Cowley County Courant, February 2, 1882.
We learn that a child of the Rev. Tucker is lying very ill with brain fever, and fears are entertained that it will not recover.
Winfield Courier, February 16, 1882.
                                                    Reception of the Governor.

Saturday, 18th, 11 o’clock a.m. Citizens with carriages will assemble at the Santa Fe depot to receive the Governor and escort him through town. Salutes by the St. John Battery, Capt. Haight.
7 o’clock evening: Salute from the Battery. 7-1/2 to 9-1/2 evening, reception at the residence of D. A. Millington. Ladies and gentlemen who desire to pay their respects to the Governor are invited to call at that time. This is a general and cordial invitation. There will be no special invitations.
                                                     SUNDAY EXERCISES.
Doors of the Opera House will be open at 1:15 p.m. Persons from the country and from a distance are invited to occupy the seats early, and citizens of this city are requested to come from 1:45 to 2 o’clock, so that in case the room cannot contain the whole crowd, the preference will be given those from a distance and Winfield people can have plenty of chance in the evening. We do not doubt this courtesy will be extended by the Winfield people. A bell will ring half an hour before services commence and will toll ten minutes before.
                                                 AFTERNOON EXERCISES.
2 o’clock: Prayer by Rev. J. B. Platter.
Temperance song by the choir.
Senator Hackney introduces the speaker.
Address by Gov. St. John.
Music by the choir.
Benediction by Rev. F. M. Rains.
7½ o’clock: Prayer by Rev. H. A. Tucker.
Music by the choir.
Address by the Governor.
Music by the choir.
Benediction by Rev. C. H. Canfield.
Winfield Courier, February 16, 1882.
                                                     Complimentary Social.
The ladies of the M. E. Church of this city, announce a sociable with donations on Thursday evening, Feb. 16, in said church, the object of which is to give some expression of their appreciation of the valued services of their pastor, the Rev. H. A. Tucker, and his wife during the past year. They invite a full attendance of all the members of their church, and of all others who may be inclined to cheer them and their pastor and wife by their presence, or by a donation. Everything that can be used in the way of eatables, also dry goods or money or choice books will be gladly received.
Winfield Courier, February 23, 1882.
                                                        The Governor’s Visit.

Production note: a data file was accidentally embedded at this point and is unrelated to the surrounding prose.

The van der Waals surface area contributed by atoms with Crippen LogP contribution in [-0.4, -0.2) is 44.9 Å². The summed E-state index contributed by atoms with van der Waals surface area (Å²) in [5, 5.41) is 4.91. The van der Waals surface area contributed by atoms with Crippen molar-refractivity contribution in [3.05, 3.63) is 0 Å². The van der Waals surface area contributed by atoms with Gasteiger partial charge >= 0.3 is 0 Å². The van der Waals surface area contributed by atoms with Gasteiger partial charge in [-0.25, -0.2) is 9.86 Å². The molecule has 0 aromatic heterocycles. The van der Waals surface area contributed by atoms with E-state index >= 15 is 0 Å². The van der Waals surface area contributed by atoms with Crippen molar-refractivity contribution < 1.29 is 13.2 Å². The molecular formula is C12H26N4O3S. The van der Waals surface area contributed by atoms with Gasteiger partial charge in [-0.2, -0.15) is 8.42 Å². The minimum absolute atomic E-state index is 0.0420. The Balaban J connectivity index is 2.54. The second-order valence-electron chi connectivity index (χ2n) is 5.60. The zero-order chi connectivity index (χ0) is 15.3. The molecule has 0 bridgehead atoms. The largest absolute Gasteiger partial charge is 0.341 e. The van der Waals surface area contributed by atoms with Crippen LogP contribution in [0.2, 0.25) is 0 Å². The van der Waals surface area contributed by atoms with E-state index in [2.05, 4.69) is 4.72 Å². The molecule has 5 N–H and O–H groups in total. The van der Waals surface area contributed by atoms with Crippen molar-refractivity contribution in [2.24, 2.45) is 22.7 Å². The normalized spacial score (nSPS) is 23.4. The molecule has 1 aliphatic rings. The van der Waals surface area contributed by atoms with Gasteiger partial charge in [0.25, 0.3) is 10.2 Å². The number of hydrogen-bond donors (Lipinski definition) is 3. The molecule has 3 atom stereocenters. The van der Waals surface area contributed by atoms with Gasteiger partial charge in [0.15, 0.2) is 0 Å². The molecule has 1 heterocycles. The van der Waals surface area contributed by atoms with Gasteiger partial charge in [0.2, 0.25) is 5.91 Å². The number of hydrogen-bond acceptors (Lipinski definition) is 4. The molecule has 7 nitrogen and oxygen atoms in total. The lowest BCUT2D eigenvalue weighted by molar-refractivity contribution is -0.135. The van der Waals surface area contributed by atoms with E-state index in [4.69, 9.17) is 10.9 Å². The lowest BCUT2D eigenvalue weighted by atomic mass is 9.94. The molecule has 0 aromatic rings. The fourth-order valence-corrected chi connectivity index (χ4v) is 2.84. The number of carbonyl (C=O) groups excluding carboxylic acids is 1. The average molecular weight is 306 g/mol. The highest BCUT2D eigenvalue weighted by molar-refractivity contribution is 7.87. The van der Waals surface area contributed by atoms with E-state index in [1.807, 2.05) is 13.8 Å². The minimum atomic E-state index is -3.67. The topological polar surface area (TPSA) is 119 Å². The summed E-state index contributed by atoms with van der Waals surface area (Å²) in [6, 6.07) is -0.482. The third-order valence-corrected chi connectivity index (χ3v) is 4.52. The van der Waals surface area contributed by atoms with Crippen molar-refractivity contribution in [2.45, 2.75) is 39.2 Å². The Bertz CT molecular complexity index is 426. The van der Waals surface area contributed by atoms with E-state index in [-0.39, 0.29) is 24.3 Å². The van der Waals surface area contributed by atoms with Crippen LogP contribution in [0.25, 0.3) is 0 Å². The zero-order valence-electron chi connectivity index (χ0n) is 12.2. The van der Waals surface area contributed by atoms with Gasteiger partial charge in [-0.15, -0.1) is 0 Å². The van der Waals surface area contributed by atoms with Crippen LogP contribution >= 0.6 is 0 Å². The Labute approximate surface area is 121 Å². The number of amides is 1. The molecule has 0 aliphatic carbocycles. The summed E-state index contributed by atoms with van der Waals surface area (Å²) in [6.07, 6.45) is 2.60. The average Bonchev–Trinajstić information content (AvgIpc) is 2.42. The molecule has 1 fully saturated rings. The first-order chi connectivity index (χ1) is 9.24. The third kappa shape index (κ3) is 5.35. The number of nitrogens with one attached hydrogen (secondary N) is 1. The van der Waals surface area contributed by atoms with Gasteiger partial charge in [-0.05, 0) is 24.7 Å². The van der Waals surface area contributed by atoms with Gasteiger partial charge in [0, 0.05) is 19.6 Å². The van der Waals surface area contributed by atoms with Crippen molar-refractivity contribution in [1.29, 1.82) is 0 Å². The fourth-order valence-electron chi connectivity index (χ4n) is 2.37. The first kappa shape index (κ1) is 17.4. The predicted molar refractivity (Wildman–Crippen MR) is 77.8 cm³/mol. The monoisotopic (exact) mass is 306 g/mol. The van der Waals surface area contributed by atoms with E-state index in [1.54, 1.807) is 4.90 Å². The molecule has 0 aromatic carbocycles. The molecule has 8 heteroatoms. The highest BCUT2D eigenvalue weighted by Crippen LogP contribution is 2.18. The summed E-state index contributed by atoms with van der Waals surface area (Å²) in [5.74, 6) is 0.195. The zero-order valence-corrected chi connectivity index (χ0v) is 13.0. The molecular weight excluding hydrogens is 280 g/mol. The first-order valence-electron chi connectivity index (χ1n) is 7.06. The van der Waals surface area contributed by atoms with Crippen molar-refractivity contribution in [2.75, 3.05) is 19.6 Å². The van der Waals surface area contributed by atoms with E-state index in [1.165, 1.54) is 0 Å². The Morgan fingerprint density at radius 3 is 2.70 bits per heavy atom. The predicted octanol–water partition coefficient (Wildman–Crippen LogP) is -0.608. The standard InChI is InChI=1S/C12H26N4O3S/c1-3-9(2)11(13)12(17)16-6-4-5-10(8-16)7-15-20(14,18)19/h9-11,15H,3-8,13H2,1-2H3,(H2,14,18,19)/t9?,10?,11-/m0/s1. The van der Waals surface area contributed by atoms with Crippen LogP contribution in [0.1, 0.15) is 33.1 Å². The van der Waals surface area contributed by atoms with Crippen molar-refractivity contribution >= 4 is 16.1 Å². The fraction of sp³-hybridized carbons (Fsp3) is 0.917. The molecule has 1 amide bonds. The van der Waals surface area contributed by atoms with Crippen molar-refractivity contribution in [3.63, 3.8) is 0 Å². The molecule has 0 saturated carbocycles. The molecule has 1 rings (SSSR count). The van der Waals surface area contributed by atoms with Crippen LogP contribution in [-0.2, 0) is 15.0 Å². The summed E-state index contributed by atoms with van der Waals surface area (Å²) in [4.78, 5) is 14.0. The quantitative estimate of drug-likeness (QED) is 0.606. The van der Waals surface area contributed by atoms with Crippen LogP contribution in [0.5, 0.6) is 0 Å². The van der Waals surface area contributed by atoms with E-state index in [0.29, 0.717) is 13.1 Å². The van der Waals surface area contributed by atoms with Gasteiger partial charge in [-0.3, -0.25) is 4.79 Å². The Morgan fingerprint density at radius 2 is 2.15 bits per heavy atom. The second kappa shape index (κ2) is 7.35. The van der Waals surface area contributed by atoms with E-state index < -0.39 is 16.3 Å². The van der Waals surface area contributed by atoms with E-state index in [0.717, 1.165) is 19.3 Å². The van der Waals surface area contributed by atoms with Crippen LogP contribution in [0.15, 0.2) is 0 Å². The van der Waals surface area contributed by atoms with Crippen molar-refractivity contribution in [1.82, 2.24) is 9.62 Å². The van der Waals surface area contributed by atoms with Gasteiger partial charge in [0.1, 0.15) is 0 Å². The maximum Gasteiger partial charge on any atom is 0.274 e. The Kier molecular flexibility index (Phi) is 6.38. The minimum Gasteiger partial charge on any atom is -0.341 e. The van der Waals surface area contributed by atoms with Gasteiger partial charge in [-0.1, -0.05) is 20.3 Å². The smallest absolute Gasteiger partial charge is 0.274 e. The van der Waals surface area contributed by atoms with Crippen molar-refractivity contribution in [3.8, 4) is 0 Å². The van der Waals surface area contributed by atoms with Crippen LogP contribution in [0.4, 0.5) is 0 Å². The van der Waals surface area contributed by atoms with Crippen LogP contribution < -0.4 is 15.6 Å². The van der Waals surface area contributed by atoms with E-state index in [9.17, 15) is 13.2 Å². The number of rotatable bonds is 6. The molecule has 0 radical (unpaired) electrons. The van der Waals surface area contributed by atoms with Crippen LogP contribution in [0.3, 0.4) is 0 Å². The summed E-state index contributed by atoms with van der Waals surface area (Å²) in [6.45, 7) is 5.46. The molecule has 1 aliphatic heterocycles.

Governor St. John arrived promptly at 11 o’clock Saturday morning on the Santa Fe train and was received with a salute from Capt. Haight’s St. John battery, and a delegation of citizens with about thirty carriages, who escorted him through the principal streets of the City. The sidewalks were lined with dense crowds of enthusiastic people, who manifested their gratification at his arrival by rounds of cheers. The escort left him at the residence of Mr. Millington, who was to entertain him during his stay. In the afternoon the Governor conversed pleasantly with such friends as he happened to meet, and was driven about the city to observe the various improvements which had been made since his last visit. In the evening at 7 o’clock, the St. John battery fired salutes and an informal reception was held at Mr. Millington’s and notwithstanding the sleet and storm which had set in and continued, a large number of ladies and gentlemen called to pay their respects to the governor and the rooms were pleasantly filled with admiring friends to a reasonably late hour. The storm continued throughout the night and increased in violence. All day Sunday and during the evening, the wind was strong from the north and stinging with cold, the sharp hail cut one’s face like shot, the sand-like snow covered the ground to the depth of several inches, and it was almost impossible to walk on the streets and sidewalks. As 2 o’clock approached, the governor thought it impossible that many could get to the ball and desired to have it announced that the exercises would be adjourned until evening. Senator Hackney so announced to a few already assembled at the Hall, but immediately thereafter, Capt. Scott arrived with about sixty energetic ladies and gentlemen of Arkansas City who had come up on a special train chartered for that purpose, and who were determined not to miss the treat. Immediately the citizens came pouring into the hall and the Senator promised them that the governor should come forthwith and speak to them, and then went to the governor and escorted him to the Hall, where they found every seat occupied and many standing, an audience of more than seven hundred.